It is amazing that, even now, some people still ask, “what is the role of higher education?” and “what is the value of a degree?”
The bottom line is this: in companies and professions across Britain, and in the case of the University of South Wales, over 120 countries around the world, there are graduates of my University and others like it managing businesses and developing their professions as only graduates can.
Whether they’ve studied the arts or business, humanities or sciences, graduates enter the professional world with the healthy scepticism and flexibility of thought that we hone through a university education.
Universities are not simply an economic generator of wealth, or a cog in the governmental growth machine, or a link in the economic chain. Of course, they do all of those things and we’re proud to say that we offer graduates a new route into the jobs market and equip them with the specific skills to build and develop their careers in a particular field. The British Airways partnership with USW – where the company partners with the University to train its aerospace engineers is a great example of this.
But I remind the sceptics that we have a deeper function too. A university education sharpens a person’s ability to react and shape events. We have always known that the natural abilities and talents of so many people are unlocked and given free rein by their time in higher education. The ancient Romans put it perfectly when they wrote two thousand years ago that “the mind is not a vessel that needs filling, but a fire that needs igniting.”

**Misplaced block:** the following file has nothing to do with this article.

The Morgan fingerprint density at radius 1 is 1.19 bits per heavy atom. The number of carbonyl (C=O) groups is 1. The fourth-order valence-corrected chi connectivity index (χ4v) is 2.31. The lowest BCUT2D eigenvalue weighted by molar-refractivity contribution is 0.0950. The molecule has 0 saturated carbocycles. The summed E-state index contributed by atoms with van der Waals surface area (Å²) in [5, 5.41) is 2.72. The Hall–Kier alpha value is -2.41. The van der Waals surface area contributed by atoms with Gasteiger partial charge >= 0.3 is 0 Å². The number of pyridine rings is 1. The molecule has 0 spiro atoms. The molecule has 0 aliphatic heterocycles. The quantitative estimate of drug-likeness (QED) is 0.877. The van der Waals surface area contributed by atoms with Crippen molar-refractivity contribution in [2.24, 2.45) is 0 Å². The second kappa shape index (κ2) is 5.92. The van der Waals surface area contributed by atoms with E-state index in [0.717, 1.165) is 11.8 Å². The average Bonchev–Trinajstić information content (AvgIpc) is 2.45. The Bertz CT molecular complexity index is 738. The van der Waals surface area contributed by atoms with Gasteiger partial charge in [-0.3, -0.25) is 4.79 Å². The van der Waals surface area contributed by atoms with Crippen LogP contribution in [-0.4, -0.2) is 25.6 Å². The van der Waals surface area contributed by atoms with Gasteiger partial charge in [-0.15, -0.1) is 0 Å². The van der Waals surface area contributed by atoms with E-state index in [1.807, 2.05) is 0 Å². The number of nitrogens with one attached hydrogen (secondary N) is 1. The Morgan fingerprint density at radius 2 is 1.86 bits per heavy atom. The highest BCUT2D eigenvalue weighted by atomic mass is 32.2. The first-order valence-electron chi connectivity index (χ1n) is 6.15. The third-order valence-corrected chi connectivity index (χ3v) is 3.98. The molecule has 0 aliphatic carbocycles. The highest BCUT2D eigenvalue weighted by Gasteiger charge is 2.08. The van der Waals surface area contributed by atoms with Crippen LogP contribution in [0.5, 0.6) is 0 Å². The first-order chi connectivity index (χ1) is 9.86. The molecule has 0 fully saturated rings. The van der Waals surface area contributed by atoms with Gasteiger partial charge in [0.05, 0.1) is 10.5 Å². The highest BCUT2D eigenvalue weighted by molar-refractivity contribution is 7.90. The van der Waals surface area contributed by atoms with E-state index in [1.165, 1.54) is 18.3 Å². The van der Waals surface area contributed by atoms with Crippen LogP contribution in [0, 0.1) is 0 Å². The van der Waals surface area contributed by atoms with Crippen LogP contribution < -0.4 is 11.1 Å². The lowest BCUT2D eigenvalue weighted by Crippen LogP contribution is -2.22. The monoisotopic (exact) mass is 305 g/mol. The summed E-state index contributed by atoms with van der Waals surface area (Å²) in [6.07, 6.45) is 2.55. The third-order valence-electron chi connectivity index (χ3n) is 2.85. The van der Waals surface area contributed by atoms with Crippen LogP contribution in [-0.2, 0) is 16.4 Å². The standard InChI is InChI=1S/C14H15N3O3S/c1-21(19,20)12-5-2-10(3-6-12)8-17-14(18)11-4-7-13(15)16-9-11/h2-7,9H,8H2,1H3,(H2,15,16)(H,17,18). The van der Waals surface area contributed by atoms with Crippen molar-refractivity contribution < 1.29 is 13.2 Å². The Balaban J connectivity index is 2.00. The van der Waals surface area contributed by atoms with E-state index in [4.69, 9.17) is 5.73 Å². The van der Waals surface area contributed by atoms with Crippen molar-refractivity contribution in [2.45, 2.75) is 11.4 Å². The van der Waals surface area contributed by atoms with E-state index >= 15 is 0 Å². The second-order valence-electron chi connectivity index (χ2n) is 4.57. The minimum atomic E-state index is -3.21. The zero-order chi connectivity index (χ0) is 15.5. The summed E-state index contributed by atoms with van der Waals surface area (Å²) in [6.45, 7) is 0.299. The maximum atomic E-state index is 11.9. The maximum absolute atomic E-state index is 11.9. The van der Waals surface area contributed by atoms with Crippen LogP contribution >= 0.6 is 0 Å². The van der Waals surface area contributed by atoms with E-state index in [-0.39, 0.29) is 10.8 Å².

Graduates are meeting the needs of employers across the world. They are senior civil servants and Members of Parliament, taking great decisions that affect the lives of millions of people; they are leaders in business, shaping the future of companies and countries; they are intellectuals and academics in their own right, in professorial chairs and seminar rooms across the world of universities; and they are authors, artists, poets, engineering directors, police officers, doctors and nurses. Some of them have reached the gold standard, the blue riband, and, literally, the Oscar statue at the summit of their professions. What could be finer, for example, than the film graduate from my own University who is now the Creative Director of Wallace and Gromit?
You see, a degree does not just offer training for a career. It provides graduates with a wider horizon for their ambitions, a wider perspective on the world around them, and, as one of our colleagues in the US put it recently, “acutely sensitive antennae for knowing when someone is talking rot.” Fundamentally, that’s exactly what employers need.